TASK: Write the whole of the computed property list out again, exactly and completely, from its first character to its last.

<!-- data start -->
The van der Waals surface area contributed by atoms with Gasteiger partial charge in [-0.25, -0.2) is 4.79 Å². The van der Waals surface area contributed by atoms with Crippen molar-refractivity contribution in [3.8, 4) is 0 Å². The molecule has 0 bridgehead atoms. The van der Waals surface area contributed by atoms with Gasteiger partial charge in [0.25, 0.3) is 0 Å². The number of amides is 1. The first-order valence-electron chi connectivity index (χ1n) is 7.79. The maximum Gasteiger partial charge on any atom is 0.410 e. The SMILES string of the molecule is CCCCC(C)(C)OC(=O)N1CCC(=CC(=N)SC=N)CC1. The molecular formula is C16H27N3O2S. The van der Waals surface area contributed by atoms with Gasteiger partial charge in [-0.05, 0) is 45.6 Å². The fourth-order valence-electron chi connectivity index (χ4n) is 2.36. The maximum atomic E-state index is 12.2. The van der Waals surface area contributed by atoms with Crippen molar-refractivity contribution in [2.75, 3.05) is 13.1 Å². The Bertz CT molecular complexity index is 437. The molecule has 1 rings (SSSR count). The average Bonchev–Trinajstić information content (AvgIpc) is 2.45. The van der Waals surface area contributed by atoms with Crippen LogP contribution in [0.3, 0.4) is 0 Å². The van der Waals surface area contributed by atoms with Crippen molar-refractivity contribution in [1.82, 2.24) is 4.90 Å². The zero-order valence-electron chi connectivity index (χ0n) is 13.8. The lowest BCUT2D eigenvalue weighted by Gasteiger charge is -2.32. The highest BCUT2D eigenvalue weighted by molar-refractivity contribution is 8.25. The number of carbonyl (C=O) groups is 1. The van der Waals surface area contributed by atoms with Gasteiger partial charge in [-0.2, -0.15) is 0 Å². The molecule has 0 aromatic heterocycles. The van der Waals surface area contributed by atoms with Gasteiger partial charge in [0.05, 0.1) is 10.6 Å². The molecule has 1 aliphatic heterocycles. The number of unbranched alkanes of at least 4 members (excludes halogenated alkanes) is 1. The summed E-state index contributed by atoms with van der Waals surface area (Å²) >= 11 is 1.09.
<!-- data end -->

The van der Waals surface area contributed by atoms with Gasteiger partial charge in [-0.25, -0.2) is 4.79 Å². The van der Waals surface area contributed by atoms with Crippen molar-refractivity contribution in [3.8, 4) is 0 Å². The molecule has 0 bridgehead atoms. The van der Waals surface area contributed by atoms with Gasteiger partial charge in [0.25, 0.3) is 0 Å². The number of amides is 1. The first-order valence-electron chi connectivity index (χ1n) is 7.79. The maximum Gasteiger partial charge on any atom is 0.410 e. The SMILES string of the molecule is CCCCC(C)(C)OC(=O)N1CCC(=CC(=N)SC=N)CC1. The molecular formula is C16H27N3O2S. The van der Waals surface area contributed by atoms with Gasteiger partial charge in [-0.05, 0) is 45.6 Å². The fourth-order valence-electron chi connectivity index (χ4n) is 2.36. The maximum atomic E-state index is 12.2. The van der Waals surface area contributed by atoms with Crippen molar-refractivity contribution in [2.75, 3.05) is 13.1 Å². The Bertz CT molecular complexity index is 437. The molecule has 1 rings (SSSR count). The average Bonchev–Trinajstić information content (AvgIpc) is 2.45. The van der Waals surface area contributed by atoms with Crippen LogP contribution in [0.3, 0.4) is 0 Å². The van der Waals surface area contributed by atoms with Crippen molar-refractivity contribution in [1.82, 2.24) is 4.90 Å². The zero-order valence-electron chi connectivity index (χ0n) is 13.8. The lowest BCUT2D eigenvalue weighted by Gasteiger charge is -2.32. The highest BCUT2D eigenvalue weighted by molar-refractivity contribution is 8.25. The number of carbonyl (C=O) groups is 1. The van der Waals surface area contributed by atoms with Gasteiger partial charge in [-0.2, -0.15) is 0 Å². The molecule has 0 aromatic heterocycles. The van der Waals surface area contributed by atoms with Gasteiger partial charge in [0.05, 0.1) is 10.6 Å². The molecule has 1 aliphatic heterocycles. The number of unbranched alkanes of at least 4 members (excludes halogenated alkanes) is 1. The summed E-state index contributed by atoms with van der Waals surface area (Å²) >= 11 is 1.09.